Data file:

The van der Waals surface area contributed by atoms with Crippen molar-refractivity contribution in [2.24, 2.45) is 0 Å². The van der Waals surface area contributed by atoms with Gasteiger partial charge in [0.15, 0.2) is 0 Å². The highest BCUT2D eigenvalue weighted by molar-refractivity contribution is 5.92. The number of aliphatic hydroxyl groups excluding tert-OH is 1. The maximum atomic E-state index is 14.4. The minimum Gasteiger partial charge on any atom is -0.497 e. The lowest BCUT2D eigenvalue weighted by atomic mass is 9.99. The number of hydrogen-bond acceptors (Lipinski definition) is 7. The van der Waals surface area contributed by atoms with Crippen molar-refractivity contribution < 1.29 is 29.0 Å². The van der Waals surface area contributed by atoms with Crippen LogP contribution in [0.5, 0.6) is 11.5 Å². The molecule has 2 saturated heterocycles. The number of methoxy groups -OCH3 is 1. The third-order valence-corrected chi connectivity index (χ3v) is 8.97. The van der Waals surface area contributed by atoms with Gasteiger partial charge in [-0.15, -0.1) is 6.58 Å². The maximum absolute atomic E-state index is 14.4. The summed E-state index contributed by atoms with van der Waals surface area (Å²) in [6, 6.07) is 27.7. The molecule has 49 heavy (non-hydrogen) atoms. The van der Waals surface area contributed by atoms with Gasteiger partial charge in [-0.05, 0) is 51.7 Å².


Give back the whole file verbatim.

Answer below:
The van der Waals surface area contributed by atoms with Crippen molar-refractivity contribution in [2.24, 2.45) is 0 Å². The van der Waals surface area contributed by atoms with Gasteiger partial charge in [0.15, 0.2) is 0 Å². The highest BCUT2D eigenvalue weighted by molar-refractivity contribution is 5.92. The number of aliphatic hydroxyl groups excluding tert-OH is 1. The maximum atomic E-state index is 14.4. The minimum Gasteiger partial charge on any atom is -0.497 e. The lowest BCUT2D eigenvalue weighted by atomic mass is 9.99. The number of hydrogen-bond acceptors (Lipinski definition) is 7. The van der Waals surface area contributed by atoms with Crippen molar-refractivity contribution < 1.29 is 29.0 Å². The van der Waals surface area contributed by atoms with Crippen LogP contribution in [0.5, 0.6) is 11.5 Å². The molecule has 2 saturated heterocycles. The number of methoxy groups -OCH3 is 1. The third-order valence-corrected chi connectivity index (χ3v) is 8.97. The van der Waals surface area contributed by atoms with Gasteiger partial charge in [-0.15, -0.1) is 6.58 Å². The maximum absolute atomic E-state index is 14.4. The summed E-state index contributed by atoms with van der Waals surface area (Å²) in [6, 6.07) is 27.7. The molecule has 49 heavy (non-hydrogen) atoms. The van der Waals surface area contributed by atoms with Gasteiger partial charge in [-0.05, 0) is 51.7 Å².